Scorsese's innovative, trademark camera work is on ample display here, along with his art-house director's penchant for the unusual (the film opens with an homage to 'The Wizard of Oz,' in which Dorothy is replaced by the young but already brassy and foul-mouthed Alice). But this is a story about humanity, and Scorsese knows enough to step back and let his brilliant lead actress fill up the screen with her honesty and emotional range.
Ellen Burstyn won the 1976 Best Actress Oscar for this film, and it's easy to see why. Scorsese clearly knew what he had on his hands: Burstyn's Alice is both tough and vulnerable, desperate and determined. Burstyn lets the camera linger on her aging face (she was 42 when the film was released), which, strangely enough, is more beautiful and alluring than the polished appearances of most of today's actresses. Alice faces countless hardships, and Burstyn makes them feel as true as any we face in our own lives. She tries to keep up a bright face for Tommy, her quirky, quizzical son, but has moments of naked, gut-wrenching despair as she tries to fathom how she'll ever be able to support herself. Burstyn was herself a singer and a waitress before finding success as a film actress, and her vocal performances are powerfully affecting--pitch-perfect, but shaky enough to reveal her inner vulnerability. She is a brilliant vehicle for this portrait of the life of a hard-luck woman with no one to trust. The film is full of fine, heartbreakingly memorable moments--Alice weeps in bed next to her husband Donald (Billy Green Bush) after another silent, loveless dinner, and the two clutch each other, unable to speak, Alice's disappointment outweighed only by her desperate need; after a long day of rejections, Alice breaks down into tears before a gentle bar manager, who ultimately caves in allows her to audition for him, whereupon she performs a heartbreaking medley of standards for a stunned crowd of average joes in a dingy piano bar; Alice gets a rare moment of joy, drunkenly sitting up from the kitchen table to show David her first dance routine after making love for the first time. These moments feel so real and honest that you almost forget you're watching a movie.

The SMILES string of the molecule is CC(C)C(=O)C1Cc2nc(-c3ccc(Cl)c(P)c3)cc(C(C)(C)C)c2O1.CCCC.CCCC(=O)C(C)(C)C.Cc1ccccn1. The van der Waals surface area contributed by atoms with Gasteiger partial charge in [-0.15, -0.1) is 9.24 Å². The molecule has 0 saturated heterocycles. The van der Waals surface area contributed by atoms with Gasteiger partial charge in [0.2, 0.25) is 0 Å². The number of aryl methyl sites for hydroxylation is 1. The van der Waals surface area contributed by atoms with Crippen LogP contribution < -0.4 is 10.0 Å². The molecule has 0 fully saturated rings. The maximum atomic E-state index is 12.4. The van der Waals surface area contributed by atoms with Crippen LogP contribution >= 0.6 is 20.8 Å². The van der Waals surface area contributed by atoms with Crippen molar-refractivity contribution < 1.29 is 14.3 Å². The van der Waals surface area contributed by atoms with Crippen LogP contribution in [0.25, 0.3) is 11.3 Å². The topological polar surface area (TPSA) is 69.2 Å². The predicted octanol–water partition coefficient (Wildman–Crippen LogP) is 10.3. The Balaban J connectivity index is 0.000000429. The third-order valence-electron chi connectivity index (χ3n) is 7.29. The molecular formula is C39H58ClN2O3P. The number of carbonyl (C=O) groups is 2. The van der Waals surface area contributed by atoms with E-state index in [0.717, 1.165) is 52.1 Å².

The supporting performances are all easily above par, especially Diane Ladd as Flo, a role made famous for the sanitized 'Kiss my grits' line immortalized by Ladd's TV counterpart, Polly Holliday (interestingly, Ladd briefly succeeded Holliday on the TV 'Alice' in the role of 'Belle' after Flo got her own short-lived spin-off). Alice and Flo initially clash, but eventually form a sisterly bond, revealing that in many ways they are opposite sides of the same coin (curiously, Diane Ladd and Ellen Burstyn were born within a month of each other, Burstyn in Detroit and Ladd in Mississippi). Alfred Lutter's Tommy is perfectly exasperating but also lovable. Kris Kristofferson's David manages to be 'too good to be true' without being unbelievable as the first good man in Alice's life. Harvey Keitel (as a rakish suitor), Jodie Foster (as a spunky ne'er-do-well who befriends Tommy), and, of course, Vic Tayback, are all perfect in their smaller, supporting roles.
'Alice . . .' deserves to be revisited again and again. It's so close to the experience of single mothers in the 1970s that it could be considered a documentary. It's also frequently very funny, capturing the small bits of laughter and silliness in normal life with pitch-perfect accuracy. I doubt that there has ever been another film that has made fictional characters feel so real and true. Alice is a true heroine--a survivor--and sharing her travails and triumphs, you feel the empathy and involvement that only appear in transcendent art.